For the week ending 23 March 2024 / 13 Adar Bet 5784

Taamei Hamitzvos - Remembering Amalek

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Reasons Behind the Mitzvos: Remembering Amalek

By Rabbi Shmuel Kraines

“Study improves the quality of the act and completes it, and a mitzvah is more beautiful when it emerges from someone who understands its significance.” (Meiri, Bava Kama 17a)

Mitzvos in Sefer HaChinuch: #603: To remember what Amalek did to us. #604:To annihilate them. #605: Not to forget what Amalek did.


Remember what Amalek did to you on the way when you departed from Egypt. [Remember] that which they met you on the way and smote those at the back of your [encampment], while you were tired and weary [tired and thirsty from travel, and worn out from the ordeal of escaping from the Egyptian army], and he did not fear Hashem. Therefore, when Hashem Your God relieves you of all your enemies around you in the land that Hashem your God is giving to you as an inheritance, wipe out the remembrance of Amalek from beneath the heavens; do not forget!

We were very far from Amalek’s territory and posed no threat to them (See Malbim). However, the Amalekite people are heretical and hate Hashem and all that represents him in this world. They understood that Hashem had just redeemed for himself the Jewish People and was leading them to establish Hashem’s Kingdom in Eretz Yisrael, and they sought to prevent that from occurring. They succeeded to some extent, as their attack caused our neighboring nations to lose their fear for us.

We are commanded to remember Amalek and realize that whoever attacks the Jewish People is despised by Hashem, and in accordance with that enemy’s wickedness and that harm that he causes, so shall be the magnitude of his downfall. For this reason, since Amalek perpetrated a great evil against the Jewish People by initiating a battle against them, Hashem commanded us to eradicate them (Sefer Chinuch). There is a dispute amongst the Rishonim whether this mitzvah would apply today if Amalek would be identified, or whether it will only apply when Mashiach arrives.


On a simple level of understanding, the main mitzvah concerning Amalek is to annihilate this enemy of Hashem and His People. Doing so requires much effort and is only possible when the Jewish People have their own kingdom. Hashem knew that this would take many centuries, so He commanded us to remember it by reading the passage of Amalek at least once a year so that we do not forget it with time. In the words of Rambam: “Hashem commanded us to remember what Amalek did to us by attacking us without any prior provocation. We are therefore required to feel constant enmity toward Amalek and to remind ourselves of this regularly so that it does not fade with time.”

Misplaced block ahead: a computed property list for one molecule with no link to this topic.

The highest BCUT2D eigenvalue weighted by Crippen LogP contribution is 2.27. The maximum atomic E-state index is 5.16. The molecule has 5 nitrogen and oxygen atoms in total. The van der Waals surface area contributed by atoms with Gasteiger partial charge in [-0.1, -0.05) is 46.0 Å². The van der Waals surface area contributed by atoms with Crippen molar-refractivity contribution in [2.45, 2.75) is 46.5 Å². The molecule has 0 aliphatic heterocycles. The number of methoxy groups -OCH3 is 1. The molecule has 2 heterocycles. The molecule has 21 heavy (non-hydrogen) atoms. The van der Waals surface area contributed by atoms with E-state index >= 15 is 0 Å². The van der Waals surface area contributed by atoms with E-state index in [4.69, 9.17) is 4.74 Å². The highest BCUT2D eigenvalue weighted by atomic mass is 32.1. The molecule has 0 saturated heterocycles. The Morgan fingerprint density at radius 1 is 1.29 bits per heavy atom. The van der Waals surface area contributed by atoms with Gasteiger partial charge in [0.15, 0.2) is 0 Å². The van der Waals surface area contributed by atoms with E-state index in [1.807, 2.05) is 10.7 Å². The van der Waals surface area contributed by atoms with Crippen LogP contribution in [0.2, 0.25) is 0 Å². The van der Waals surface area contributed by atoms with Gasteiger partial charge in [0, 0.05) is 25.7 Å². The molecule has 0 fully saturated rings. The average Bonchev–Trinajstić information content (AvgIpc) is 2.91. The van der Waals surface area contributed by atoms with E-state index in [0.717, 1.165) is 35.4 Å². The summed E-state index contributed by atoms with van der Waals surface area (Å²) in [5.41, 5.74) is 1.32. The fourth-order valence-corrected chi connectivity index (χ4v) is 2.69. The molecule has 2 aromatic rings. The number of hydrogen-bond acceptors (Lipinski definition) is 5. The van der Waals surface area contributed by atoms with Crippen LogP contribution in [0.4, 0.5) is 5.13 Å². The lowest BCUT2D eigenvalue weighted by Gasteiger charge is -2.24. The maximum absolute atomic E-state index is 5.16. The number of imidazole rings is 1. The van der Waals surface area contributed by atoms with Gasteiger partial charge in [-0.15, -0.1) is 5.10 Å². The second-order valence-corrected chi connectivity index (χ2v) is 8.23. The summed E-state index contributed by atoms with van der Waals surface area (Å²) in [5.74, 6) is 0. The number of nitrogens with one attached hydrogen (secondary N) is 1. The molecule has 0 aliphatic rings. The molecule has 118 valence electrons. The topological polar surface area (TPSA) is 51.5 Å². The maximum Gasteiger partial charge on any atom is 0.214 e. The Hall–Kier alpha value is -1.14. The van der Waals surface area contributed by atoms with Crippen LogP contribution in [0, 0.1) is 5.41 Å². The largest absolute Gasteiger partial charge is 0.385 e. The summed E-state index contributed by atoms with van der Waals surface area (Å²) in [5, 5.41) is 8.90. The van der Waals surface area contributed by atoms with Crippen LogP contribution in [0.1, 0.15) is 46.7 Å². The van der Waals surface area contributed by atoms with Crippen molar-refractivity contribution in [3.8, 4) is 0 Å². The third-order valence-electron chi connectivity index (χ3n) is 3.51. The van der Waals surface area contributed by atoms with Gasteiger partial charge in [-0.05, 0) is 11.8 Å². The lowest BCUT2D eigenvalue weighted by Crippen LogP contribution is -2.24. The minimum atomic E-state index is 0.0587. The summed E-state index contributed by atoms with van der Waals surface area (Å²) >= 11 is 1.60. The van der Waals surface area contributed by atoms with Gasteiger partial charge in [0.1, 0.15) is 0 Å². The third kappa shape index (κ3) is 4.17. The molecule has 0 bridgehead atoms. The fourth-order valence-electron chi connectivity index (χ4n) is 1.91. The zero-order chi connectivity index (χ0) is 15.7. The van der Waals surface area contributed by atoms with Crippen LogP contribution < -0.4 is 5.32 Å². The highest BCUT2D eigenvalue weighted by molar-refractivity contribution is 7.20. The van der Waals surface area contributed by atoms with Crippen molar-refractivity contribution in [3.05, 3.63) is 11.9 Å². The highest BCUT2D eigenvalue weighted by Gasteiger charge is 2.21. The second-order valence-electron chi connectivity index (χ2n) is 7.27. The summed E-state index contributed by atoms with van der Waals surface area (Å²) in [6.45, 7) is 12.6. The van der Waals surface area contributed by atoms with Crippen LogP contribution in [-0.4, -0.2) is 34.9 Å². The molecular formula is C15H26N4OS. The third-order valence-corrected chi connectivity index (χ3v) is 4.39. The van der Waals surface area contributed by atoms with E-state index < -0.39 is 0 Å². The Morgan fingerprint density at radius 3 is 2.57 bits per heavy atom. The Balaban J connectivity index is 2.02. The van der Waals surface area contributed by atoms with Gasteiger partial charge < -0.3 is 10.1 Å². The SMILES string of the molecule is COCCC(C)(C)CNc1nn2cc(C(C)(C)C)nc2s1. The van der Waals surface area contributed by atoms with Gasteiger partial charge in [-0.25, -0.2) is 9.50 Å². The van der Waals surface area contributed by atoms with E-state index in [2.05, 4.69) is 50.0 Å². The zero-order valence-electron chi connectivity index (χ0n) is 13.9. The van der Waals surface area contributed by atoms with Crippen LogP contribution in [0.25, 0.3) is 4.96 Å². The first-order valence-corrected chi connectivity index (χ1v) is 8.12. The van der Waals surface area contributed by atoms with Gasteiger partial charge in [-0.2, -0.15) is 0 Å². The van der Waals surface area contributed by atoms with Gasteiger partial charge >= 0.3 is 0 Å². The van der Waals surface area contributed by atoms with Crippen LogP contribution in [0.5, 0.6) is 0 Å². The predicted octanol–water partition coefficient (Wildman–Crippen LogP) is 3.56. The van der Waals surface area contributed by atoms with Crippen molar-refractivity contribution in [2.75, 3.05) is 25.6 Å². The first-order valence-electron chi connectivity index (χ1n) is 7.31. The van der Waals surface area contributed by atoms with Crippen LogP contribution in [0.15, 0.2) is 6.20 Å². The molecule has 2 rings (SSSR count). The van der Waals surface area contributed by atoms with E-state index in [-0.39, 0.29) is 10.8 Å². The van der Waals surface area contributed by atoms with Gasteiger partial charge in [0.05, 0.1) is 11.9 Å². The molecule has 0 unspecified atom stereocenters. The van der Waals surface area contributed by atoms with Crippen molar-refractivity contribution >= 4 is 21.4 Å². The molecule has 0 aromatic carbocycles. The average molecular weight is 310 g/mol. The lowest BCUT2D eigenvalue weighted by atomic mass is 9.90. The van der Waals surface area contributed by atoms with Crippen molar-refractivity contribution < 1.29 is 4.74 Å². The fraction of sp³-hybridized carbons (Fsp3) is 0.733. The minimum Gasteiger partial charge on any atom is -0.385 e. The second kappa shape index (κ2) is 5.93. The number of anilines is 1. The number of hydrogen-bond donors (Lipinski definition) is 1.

The Sages see this mitzvah from a second perspective as well. They compare Amalek’s attack to a king who surrounded a vineyard with a fence and placed a watchdog within. The king’s son breached the fence and was bitten by the dog. Whenever the king wanted to remind his son about his misdeed to prevent him from repeating it, he would tell him to remember what the dog did to him. So too, when the Jewish people left Egypt after having merited unfathomable Divine kindnesses and open miracles, they complained impudently that Hashem was not amongst them upon experiencing thirst in the wilderness. This breach of trust was like breaching the king’s vineyard, and “the dog,” Amalek, promptly smote them. When Hashem commands us to remember what the dog did to us, He means to remind us never to breach the faith of our relationship with Him (Midrash Tanchuma).

Hashem juxtaposes the mitzvah to remember Amalek to the mitzvah to maintain precise scales and weights, and the Sages infer from this that the punishment for dishonesty in business matters is the attack of the enemy. Rav Hirsch explains, based on the above Midrash, that dishonesty is rooted in a lack of faith that livelihood comes from Hashem, and the fitting punishment for this is an attack by the nation that represents lack of faith.


On a deeper level of understanding, Rav Moshe Alshich explains that every nation has an angelic counterpart in Heaven. Amalek is a scion of the wicked Esav, and his angelic counterpart is none other than Satan, who is also the evil inclination within each person. The feud between Yaakov and Eisav — good and evil — continues constantly between every Jew and his evil inclination. If a Jew sins, he increases the power of Amalek, and if he repents and acts righteously, the power of Amalek decreases. When we all conquer the spiritual Amalek by overcoming our evil inclinations, Hashem will immediately remove the physical Amalek from the earth. The evil in the world will be replaced with righteousness, and the Messianic kingdom of peace and holiness will become firmly established. This is why whenever the prophets often stress that repentance must precede the coming redemption. When Hashem commands us to remember Amalek, He means to remind each individual Jew to do his share in ridding the world of evil by emerging victorious over his personal moral struggles.

We emerge with the following explanation of the mitzvah to remember Amalek: We must remember Amalek’s attack so that we will cling to our faith in Hashem (reason two) and thereby overcome the spiritual Amalek within each of us (reason three), and eventually merit to remove Amalek from the world (reason one).

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